17
    We note, moreover, that there is a way for Hoffman-Pugh to free herself even from this restriction. Rule 6.9 of the Colorado Rules of Criminal Procedure permits a witness to apply to the court overseeing the grand jury for a copy of the witness' testimony and a determination that secrecy is no longer required. Colo. R.Crim. P. 6.9(b)(c). This rule provides a mechanism for Hoffman-Pugh to free herself of the restriction on her disclosure of her grand jury testimony at such time as the investigation is truly closed and the state no longer has a legitimate interest in preserving the secrecy of that testimony.

    18
    In sum, we agree with the state that the Colorado grand jury secrecy rules, as limited by the Colorado Supreme Court in Rickard, do not preclude Ms. Hoffmann-Pugh from disclosing information she possessed prior to her grand jury appearance. Contrary to the district court, we hold that the Colorado secrecy rules do not violate the First Amendment by prohibiting the disclosure of matters Ms. Hoffmann-Pugh learned from her participation in the grand jury process, at least so long as the potential remains for another grand jury to be called to investigate an unsolved murder.

    19
    Accordingly, we REVERSE the district court's grant of summary judgment to Ms. Hoffmann-Pugh and REMAND for further proceedings consistent with this opinion.

  11. #107

    Default

    All persons associated with a grand jury and its investigations or functions should at all times be aware that a grand jury is an investigative body, the proceedings of which shall be secret. Witnesses or persons under investigation should be dealt with privately to insure fairness. The oath of secrecy shall continue until such time as an indictment is made public, if an indictment is returned, or until a grand jury report dealing with the investigation is issued and made public as provided by law.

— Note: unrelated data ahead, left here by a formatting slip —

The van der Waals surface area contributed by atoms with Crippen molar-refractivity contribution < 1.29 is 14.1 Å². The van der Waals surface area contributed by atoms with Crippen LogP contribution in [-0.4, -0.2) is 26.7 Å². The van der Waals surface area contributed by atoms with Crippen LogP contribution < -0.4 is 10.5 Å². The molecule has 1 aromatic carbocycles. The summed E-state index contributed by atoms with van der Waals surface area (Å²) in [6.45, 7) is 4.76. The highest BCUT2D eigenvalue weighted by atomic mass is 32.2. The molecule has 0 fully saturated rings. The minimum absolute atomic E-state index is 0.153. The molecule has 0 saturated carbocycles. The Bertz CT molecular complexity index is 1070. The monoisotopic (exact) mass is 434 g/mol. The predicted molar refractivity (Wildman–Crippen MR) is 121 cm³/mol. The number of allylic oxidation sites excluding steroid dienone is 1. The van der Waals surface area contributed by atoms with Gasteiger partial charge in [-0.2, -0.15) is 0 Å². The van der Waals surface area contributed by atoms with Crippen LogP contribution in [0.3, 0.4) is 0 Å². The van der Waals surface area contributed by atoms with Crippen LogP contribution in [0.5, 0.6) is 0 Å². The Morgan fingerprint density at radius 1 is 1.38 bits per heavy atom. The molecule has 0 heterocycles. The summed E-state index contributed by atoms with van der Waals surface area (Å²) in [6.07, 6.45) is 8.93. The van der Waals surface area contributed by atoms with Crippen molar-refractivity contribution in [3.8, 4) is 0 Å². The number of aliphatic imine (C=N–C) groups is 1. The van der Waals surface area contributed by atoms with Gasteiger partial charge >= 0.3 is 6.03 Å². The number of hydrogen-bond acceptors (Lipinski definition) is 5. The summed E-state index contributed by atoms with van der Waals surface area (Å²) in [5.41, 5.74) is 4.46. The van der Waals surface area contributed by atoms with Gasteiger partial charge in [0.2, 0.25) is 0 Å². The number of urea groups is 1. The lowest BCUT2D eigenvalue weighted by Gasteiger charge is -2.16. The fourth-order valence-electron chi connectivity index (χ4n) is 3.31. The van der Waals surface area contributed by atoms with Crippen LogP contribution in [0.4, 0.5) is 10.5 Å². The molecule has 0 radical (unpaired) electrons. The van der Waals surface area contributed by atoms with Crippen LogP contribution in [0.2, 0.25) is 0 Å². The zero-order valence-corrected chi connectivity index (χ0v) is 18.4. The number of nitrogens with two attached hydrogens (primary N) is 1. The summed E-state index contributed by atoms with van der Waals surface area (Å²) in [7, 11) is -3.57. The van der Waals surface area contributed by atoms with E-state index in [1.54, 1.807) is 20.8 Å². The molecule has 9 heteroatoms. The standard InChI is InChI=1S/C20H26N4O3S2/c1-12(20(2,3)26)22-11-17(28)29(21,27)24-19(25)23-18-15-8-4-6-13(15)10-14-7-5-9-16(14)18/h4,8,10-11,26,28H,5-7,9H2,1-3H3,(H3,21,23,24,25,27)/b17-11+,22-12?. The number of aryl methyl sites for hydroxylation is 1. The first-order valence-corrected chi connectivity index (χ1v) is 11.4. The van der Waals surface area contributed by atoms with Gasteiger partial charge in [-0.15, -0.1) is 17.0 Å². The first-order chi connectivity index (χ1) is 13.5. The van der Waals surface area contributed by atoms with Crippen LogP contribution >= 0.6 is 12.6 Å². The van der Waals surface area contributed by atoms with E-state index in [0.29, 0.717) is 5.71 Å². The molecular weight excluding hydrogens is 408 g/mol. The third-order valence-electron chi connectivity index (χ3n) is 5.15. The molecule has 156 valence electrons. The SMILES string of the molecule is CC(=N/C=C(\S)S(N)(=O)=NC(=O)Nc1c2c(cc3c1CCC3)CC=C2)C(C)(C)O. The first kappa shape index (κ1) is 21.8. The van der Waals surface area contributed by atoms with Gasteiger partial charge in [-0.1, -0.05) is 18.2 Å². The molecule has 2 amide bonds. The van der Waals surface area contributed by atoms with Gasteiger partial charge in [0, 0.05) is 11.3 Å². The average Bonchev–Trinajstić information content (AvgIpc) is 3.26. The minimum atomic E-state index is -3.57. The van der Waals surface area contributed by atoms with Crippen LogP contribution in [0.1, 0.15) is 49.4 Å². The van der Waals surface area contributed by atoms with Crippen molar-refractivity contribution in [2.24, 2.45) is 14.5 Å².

Thank you Cynic!!!!!!!!!!!!!!!!!!!!!!!!

  12. #108
    Join Date
    Oct 2012
    Location
    1,000 miles from nowhere
    Posts
    165

    Default

    Thank-you, Cynic, for using your time to keep us up-to-snuff. It is appreciated.



Similar Threads

  1. Judge has ruled Ramsey Grand Jury indictment must be released
    By wombat in forum Justice for JonBenet Discussion - Public Forum
    Replies: 192
    Last Post: August 21, 2016, 5:17 am, Sun Aug 21 5:17:22 UTC 2016
  2. The Grand Jury indictment of John and Patsy Ramsey
    By cynic in forum Justice for JonBenet Discussion - Public Forum
    Replies: 165
    Last Post: August 3, 2016, 11:36 am, Wed Aug 3 11:36:47 UTC 2016
  3. Lacy lied in documents to Supreme Court & we can now request Ramsey Grand Jury files!
    By cynic in forum Justice for JonBenet Discussion - Public Forum
    Replies: 73
    Last Post: October 13, 2013, 8:23 am, Sun Oct 13 8:23:31 UTC 2013
  4. Judge Who Dismissed JonBenet Ramsey Grand Jury To Retire
    By Little in forum Justice for JonBenet Discussion - Public Forum
    Replies: 3
    Last Post: August 7, 2009, 2:49 pm, Fri Aug 7 14:49:57 UTC 2009
  5. Grand Jury is NOT looking into anything Ramsey
    By Tricia in forum Justice for JonBenet Discussion - Public Forum
    Replies: 6
    Last Post: June 4, 2004, 9:33 pm, Fri Jun 4 21:33:19 UTC 2004

Posting Permissions

  • You may not post new threads
  • You may not post replies
  • You may not post attachments
  • You may not edit your posts
  •